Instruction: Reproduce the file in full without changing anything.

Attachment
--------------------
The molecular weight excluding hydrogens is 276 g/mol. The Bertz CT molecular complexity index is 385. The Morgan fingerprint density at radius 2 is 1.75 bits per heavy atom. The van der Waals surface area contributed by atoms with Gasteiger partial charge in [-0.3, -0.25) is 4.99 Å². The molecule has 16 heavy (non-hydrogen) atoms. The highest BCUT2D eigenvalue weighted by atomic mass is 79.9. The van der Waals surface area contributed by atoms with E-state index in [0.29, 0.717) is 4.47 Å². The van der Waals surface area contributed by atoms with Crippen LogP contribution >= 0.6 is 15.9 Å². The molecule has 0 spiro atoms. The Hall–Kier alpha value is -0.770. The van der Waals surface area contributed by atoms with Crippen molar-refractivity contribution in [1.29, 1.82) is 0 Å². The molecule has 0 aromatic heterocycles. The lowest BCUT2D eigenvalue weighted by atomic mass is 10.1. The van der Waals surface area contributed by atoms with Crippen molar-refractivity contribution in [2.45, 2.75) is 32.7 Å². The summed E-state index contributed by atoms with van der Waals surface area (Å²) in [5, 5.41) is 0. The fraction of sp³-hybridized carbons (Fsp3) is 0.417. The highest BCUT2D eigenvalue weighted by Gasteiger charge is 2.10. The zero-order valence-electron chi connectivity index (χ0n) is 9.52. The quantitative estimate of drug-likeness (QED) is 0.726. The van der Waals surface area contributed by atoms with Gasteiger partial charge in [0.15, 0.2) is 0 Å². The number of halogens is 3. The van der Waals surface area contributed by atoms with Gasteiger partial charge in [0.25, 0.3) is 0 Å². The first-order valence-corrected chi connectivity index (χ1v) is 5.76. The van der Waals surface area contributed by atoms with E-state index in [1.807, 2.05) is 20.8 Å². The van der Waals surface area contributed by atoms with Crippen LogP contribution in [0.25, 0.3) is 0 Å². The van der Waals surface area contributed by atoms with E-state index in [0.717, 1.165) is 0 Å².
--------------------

The molecular weight excluding hydrogens is 276 g/mol. The Bertz CT molecular complexity index is 385. The Morgan fingerprint density at radius 2 is 1.75 bits per heavy atom. The van der Waals surface area contributed by atoms with Gasteiger partial charge in [-0.3, -0.25) is 4.99 Å². The molecule has 16 heavy (non-hydrogen) atoms. The highest BCUT2D eigenvalue weighted by atomic mass is 79.9. The van der Waals surface area contributed by atoms with E-state index in [0.29, 0.717) is 4.47 Å². The van der Waals surface area contributed by atoms with Crippen LogP contribution >= 0.6 is 15.9 Å². The molecule has 0 spiro atoms. The Hall–Kier alpha value is -0.770. The van der Waals surface area contributed by atoms with Crippen molar-refractivity contribution in [1.29, 1.82) is 0 Å². The molecule has 0 aromatic heterocycles. The lowest BCUT2D eigenvalue weighted by atomic mass is 10.1. The van der Waals surface area contributed by atoms with Crippen molar-refractivity contribution in [2.45, 2.75) is 32.7 Å². The summed E-state index contributed by atoms with van der Waals surface area (Å²) in [5, 5.41) is 0. The fraction of sp³-hybridized carbons (Fsp3) is 0.417. The highest BCUT2D eigenvalue weighted by Gasteiger charge is 2.10. The zero-order valence-electron chi connectivity index (χ0n) is 9.52. The quantitative estimate of drug-likeness (QED) is 0.726. The van der Waals surface area contributed by atoms with Gasteiger partial charge in [0.15, 0.2) is 0 Å². The number of halogens is 3. The van der Waals surface area contributed by atoms with Gasteiger partial charge in [0.25, 0.3) is 0 Å². The first-order valence-corrected chi connectivity index (χ1v) is 5.76. The van der Waals surface area contributed by atoms with E-state index in [1.807, 2.05) is 20.8 Å². The van der Waals surface area contributed by atoms with Crippen LogP contribution in [0.25, 0.3) is 0 Å². The van der Waals surface area contributed by atoms with E-state index in [0.717, 1.165) is 0 Å².